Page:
Author : Bob Newbell
I extend my hand to Jerry. He decides a handshake won’t suffice and gives me a hug. I return his embrace while I roll my eyes.
“Will I see you again, Chris?” he asks.
“Of course you will,” I lie.
Jerry turns and walks through the entrance to the hospital. They’ll take good care of him. They specialize in NAFAL Depression. As the car drives me back to the spaceport, I think about all the people like Jerry I’ve known over my career. I’ve never understood why they decided to become space jockeys.
Shortly after Kern Drive was perfected, the first case of NAFAL Depression was diagnosed. The patient had been an astrophysicist who had made the short trip from Earth to Proxima Centauri. From his perspective, he’d traveled under Kern Drive for about 12 hours, conducted his research in the Proxima system for three weeks, then travelled back for 12 hours. Of course, each subjective 12 hour leg of his journey, due to relativistic time dilation, was actually about four years and two-and-a-half months back on Earth. Naturally, he knew this would happen. But returning home nine years later and actually seeing his “13 year old” daughter now 22 years old and married was too much for him. It didn’t help that his wife had taken a lover and had a child, now five years of age, during his “three weeks” away from home.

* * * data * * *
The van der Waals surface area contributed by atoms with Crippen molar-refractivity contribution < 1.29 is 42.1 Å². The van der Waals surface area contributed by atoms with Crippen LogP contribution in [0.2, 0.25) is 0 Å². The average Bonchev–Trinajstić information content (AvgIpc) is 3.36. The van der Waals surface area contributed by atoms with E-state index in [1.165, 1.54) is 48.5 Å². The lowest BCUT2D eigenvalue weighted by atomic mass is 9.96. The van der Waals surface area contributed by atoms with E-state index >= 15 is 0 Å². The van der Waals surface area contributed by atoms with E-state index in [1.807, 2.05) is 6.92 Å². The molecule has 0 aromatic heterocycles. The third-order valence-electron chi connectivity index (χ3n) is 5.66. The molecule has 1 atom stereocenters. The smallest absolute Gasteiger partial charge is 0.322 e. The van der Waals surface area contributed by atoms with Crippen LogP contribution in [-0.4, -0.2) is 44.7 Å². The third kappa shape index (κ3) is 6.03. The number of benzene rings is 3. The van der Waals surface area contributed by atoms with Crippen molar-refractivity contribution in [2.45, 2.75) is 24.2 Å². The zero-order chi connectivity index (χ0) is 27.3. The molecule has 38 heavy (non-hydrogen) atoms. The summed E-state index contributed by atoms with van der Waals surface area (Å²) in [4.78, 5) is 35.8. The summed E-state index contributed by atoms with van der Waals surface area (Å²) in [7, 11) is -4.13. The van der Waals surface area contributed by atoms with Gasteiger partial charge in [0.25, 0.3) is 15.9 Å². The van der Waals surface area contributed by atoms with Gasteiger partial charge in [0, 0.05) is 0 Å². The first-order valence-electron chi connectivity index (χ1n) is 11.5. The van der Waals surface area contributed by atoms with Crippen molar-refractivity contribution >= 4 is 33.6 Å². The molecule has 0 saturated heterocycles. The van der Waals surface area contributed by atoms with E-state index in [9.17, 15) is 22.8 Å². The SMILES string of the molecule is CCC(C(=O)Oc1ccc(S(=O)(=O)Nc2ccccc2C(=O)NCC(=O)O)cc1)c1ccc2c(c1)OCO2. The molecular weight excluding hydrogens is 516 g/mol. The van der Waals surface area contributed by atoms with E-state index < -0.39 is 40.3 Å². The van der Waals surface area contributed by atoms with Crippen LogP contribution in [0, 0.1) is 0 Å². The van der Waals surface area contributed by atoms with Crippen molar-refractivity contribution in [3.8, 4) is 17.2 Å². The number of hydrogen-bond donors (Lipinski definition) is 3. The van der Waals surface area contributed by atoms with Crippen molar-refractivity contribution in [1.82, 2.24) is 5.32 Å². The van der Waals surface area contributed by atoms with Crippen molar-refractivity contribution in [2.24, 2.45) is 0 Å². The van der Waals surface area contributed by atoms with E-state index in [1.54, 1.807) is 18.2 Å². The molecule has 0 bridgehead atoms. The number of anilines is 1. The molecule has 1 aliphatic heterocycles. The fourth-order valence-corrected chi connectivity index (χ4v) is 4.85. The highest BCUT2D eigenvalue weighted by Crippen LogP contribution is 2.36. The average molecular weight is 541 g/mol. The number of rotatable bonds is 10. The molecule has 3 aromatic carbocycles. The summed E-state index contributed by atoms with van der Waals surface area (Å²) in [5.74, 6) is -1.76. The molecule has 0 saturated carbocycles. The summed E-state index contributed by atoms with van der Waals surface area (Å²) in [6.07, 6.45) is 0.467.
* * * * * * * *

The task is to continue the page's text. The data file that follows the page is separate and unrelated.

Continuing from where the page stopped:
The mission I’d just completed had been Jerry’s first. He was okay as we flew out to Kappa Ceti. And he was fine during the six months we helped set up the research base there. Then as we flew back to Earth, something happened. After the first couple of days under Kern Drive, Jerry would sit and stare at the relativistic chronometer, watching the time from the point of view of someone on Earth zoom by. He’d occasionally remark about a missed birthday or a forfeited anniversary of a loved one. After a week of travel, Jerry would do little more than sit on the edge of his bunk and mutter “sixty years” over and over. Sixty years was our round trip travel time.
It takes a special kind of person to do this job. Some people say we’re sociopaths. They’re probably right in a way. If you value friends and family, if you can’t accept that you may be away for a few months and return to discover that you’re a hundred years out of date or that the infant grandchild you kissed goodbye now has his own grandchild who’s older than you are, then this isn’t the job for you.
The car pulls up to the curb and the door opens. A young woman wearing a crisp grey-green uniform stands waiting. Jerry’s replacement. She looks to be about 23 years old. The next mission is to the Algol system, 93 light-years from Earth. Everyone she’s ever known will have been dead for decades when we get back. I hope she doesn’t have a friend in the world. I hope she hates her family. It’ll make things easier for her. I’ve been doing this job for 20 years. It’s a lesson I learned the hard way 900 years ago.